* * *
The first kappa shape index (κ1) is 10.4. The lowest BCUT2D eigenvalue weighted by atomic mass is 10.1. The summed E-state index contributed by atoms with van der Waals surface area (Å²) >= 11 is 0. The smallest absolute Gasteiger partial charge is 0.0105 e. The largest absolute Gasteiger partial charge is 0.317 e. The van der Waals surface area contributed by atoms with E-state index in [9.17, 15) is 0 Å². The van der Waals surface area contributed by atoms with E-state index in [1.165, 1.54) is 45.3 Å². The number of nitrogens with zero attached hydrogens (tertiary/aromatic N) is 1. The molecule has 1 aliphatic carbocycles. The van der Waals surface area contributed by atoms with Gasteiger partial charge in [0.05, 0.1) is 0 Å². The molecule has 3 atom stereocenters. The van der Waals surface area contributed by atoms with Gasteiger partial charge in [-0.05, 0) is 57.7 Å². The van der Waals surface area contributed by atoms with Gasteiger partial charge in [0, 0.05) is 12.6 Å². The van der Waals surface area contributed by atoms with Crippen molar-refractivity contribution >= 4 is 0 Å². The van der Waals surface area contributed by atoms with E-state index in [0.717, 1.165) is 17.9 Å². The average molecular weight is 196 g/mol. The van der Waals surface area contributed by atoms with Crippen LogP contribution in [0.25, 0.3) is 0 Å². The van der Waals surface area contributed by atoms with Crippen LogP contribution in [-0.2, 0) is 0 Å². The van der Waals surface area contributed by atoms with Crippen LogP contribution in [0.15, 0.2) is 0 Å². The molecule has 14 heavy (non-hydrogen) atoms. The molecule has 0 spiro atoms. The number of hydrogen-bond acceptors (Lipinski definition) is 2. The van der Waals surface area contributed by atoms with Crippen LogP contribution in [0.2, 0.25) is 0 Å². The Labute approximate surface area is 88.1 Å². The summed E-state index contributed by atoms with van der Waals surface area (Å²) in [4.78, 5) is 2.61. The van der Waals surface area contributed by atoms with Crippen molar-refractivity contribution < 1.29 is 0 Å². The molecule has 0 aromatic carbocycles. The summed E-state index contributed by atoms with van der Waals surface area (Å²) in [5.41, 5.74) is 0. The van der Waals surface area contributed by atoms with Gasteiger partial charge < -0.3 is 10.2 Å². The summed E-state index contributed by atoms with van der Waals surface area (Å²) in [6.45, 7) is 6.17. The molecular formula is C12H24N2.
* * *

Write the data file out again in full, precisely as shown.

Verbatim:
The first kappa shape index (κ1) is 10.4. The lowest BCUT2D eigenvalue weighted by atomic mass is 10.1. The summed E-state index contributed by atoms with van der Waals surface area (Å²) >= 11 is 0. The smallest absolute Gasteiger partial charge is 0.0105 e. The largest absolute Gasteiger partial charge is 0.317 e. The van der Waals surface area contributed by atoms with E-state index in [9.17, 15) is 0 Å². The van der Waals surface area contributed by atoms with E-state index in [1.165, 1.54) is 45.3 Å². The number of nitrogens with zero attached hydrogens (tertiary/aromatic N) is 1. The molecule has 1 aliphatic carbocycles. The van der Waals surface area contributed by atoms with Gasteiger partial charge in [0.05, 0.1) is 0 Å². The molecule has 3 atom stereocenters. The van der Waals surface area contributed by atoms with Gasteiger partial charge in [-0.05, 0) is 57.7 Å². The van der Waals surface area contributed by atoms with Gasteiger partial charge in [0, 0.05) is 12.6 Å². The van der Waals surface area contributed by atoms with Crippen molar-refractivity contribution >= 4 is 0 Å². The van der Waals surface area contributed by atoms with E-state index in [0.717, 1.165) is 17.9 Å². The average molecular weight is 196 g/mol. The van der Waals surface area contributed by atoms with Crippen LogP contribution in [0.25, 0.3) is 0 Å². The van der Waals surface area contributed by atoms with Crippen LogP contribution in [-0.2, 0) is 0 Å². The van der Waals surface area contributed by atoms with Crippen LogP contribution in [0.15, 0.2) is 0 Å². The molecule has 14 heavy (non-hydrogen) atoms. The molecule has 0 spiro atoms. The number of hydrogen-bond acceptors (Lipinski definition) is 2. The van der Waals surface area contributed by atoms with Crippen LogP contribution in [0.2, 0.25) is 0 Å². The Labute approximate surface area is 88.1 Å². The summed E-state index contributed by atoms with van der Waals surface area (Å²) in [4.78, 5) is 2.61. The van der Waals surface area contributed by atoms with Crippen molar-refractivity contribution < 1.29 is 0 Å². The molecule has 0 aromatic carbocycles. The summed E-state index contributed by atoms with van der Waals surface area (Å²) in [5.41, 5.74) is 0. The van der Waals surface area contributed by atoms with Gasteiger partial charge < -0.3 is 10.2 Å². The summed E-state index contributed by atoms with van der Waals surface area (Å²) in [6.45, 7) is 6.17. The molecular formula is C12H24N2.